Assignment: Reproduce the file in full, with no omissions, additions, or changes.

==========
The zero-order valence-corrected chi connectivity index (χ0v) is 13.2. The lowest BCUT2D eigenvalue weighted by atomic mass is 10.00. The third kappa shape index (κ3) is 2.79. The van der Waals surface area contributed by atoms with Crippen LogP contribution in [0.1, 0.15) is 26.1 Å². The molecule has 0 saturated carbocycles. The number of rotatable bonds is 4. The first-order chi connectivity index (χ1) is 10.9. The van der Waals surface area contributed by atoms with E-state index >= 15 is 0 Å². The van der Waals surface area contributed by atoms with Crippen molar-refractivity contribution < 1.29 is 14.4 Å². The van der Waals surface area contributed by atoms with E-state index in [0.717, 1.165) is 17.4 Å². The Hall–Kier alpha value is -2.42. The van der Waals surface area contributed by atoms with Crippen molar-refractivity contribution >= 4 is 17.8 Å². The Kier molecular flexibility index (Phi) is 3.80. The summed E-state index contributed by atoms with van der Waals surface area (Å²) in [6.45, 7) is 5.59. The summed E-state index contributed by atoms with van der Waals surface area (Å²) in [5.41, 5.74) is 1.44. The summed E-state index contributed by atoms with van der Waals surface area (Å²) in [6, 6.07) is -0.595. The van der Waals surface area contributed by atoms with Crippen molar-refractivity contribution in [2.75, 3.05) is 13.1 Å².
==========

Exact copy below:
The zero-order valence-corrected chi connectivity index (χ0v) is 13.2. The lowest BCUT2D eigenvalue weighted by atomic mass is 10.00. The third kappa shape index (κ3) is 2.79. The van der Waals surface area contributed by atoms with Crippen LogP contribution in [0.1, 0.15) is 26.1 Å². The molecule has 0 saturated carbocycles. The number of rotatable bonds is 4. The first-order chi connectivity index (χ1) is 10.9. The van der Waals surface area contributed by atoms with E-state index >= 15 is 0 Å². The van der Waals surface area contributed by atoms with Crippen molar-refractivity contribution < 1.29 is 14.4 Å². The van der Waals surface area contributed by atoms with E-state index in [0.717, 1.165) is 17.4 Å². The Hall–Kier alpha value is -2.42. The van der Waals surface area contributed by atoms with Crippen molar-refractivity contribution >= 4 is 17.8 Å². The Kier molecular flexibility index (Phi) is 3.80. The summed E-state index contributed by atoms with van der Waals surface area (Å²) in [6.45, 7) is 5.59. The summed E-state index contributed by atoms with van der Waals surface area (Å²) in [5.41, 5.74) is 1.44. The summed E-state index contributed by atoms with van der Waals surface area (Å²) in [6, 6.07) is -0.595. The van der Waals surface area contributed by atoms with Crippen molar-refractivity contribution in [2.75, 3.05) is 13.1 Å².